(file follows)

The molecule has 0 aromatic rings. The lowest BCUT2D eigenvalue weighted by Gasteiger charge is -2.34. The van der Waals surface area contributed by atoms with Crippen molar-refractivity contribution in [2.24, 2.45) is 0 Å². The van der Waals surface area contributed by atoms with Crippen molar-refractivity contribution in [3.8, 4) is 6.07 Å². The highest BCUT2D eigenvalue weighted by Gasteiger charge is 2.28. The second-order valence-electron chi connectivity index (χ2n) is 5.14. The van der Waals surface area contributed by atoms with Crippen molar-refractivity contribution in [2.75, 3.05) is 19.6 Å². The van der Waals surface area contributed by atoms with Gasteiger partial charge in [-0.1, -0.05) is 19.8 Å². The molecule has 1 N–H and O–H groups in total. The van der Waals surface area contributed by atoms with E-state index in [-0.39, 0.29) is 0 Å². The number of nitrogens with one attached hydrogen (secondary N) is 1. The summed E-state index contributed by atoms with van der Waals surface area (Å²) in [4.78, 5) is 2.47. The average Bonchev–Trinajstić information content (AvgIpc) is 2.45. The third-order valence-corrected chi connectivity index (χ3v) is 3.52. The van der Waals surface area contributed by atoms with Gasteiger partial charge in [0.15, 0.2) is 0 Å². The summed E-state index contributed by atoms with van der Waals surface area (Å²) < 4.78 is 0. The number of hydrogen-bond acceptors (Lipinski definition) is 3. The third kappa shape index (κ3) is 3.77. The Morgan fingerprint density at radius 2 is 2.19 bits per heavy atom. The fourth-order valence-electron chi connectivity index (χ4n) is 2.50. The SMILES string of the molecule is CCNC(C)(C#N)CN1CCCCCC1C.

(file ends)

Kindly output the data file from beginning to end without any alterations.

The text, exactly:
The molecule has 0 aromatic rings. The lowest BCUT2D eigenvalue weighted by Gasteiger charge is -2.34. The van der Waals surface area contributed by atoms with Crippen molar-refractivity contribution in [2.24, 2.45) is 0 Å². The van der Waals surface area contributed by atoms with Crippen molar-refractivity contribution in [3.8, 4) is 6.07 Å². The highest BCUT2D eigenvalue weighted by Gasteiger charge is 2.28. The second-order valence-electron chi connectivity index (χ2n) is 5.14. The van der Waals surface area contributed by atoms with Crippen molar-refractivity contribution in [2.75, 3.05) is 19.6 Å². The van der Waals surface area contributed by atoms with Gasteiger partial charge in [-0.1, -0.05) is 19.8 Å². The molecule has 1 N–H and O–H groups in total. The van der Waals surface area contributed by atoms with E-state index in [-0.39, 0.29) is 0 Å². The number of nitrogens with one attached hydrogen (secondary N) is 1. The summed E-state index contributed by atoms with van der Waals surface area (Å²) in [4.78, 5) is 2.47. The average Bonchev–Trinajstić information content (AvgIpc) is 2.45. The third-order valence-corrected chi connectivity index (χ3v) is 3.52. The van der Waals surface area contributed by atoms with Gasteiger partial charge in [0.15, 0.2) is 0 Å². The summed E-state index contributed by atoms with van der Waals surface area (Å²) < 4.78 is 0. The number of hydrogen-bond acceptors (Lipinski definition) is 3. The third kappa shape index (κ3) is 3.77. The Morgan fingerprint density at radius 2 is 2.19 bits per heavy atom. The fourth-order valence-electron chi connectivity index (χ4n) is 2.50. The SMILES string of the molecule is CCNC(C)(C#N)CN1CCCCCC1C.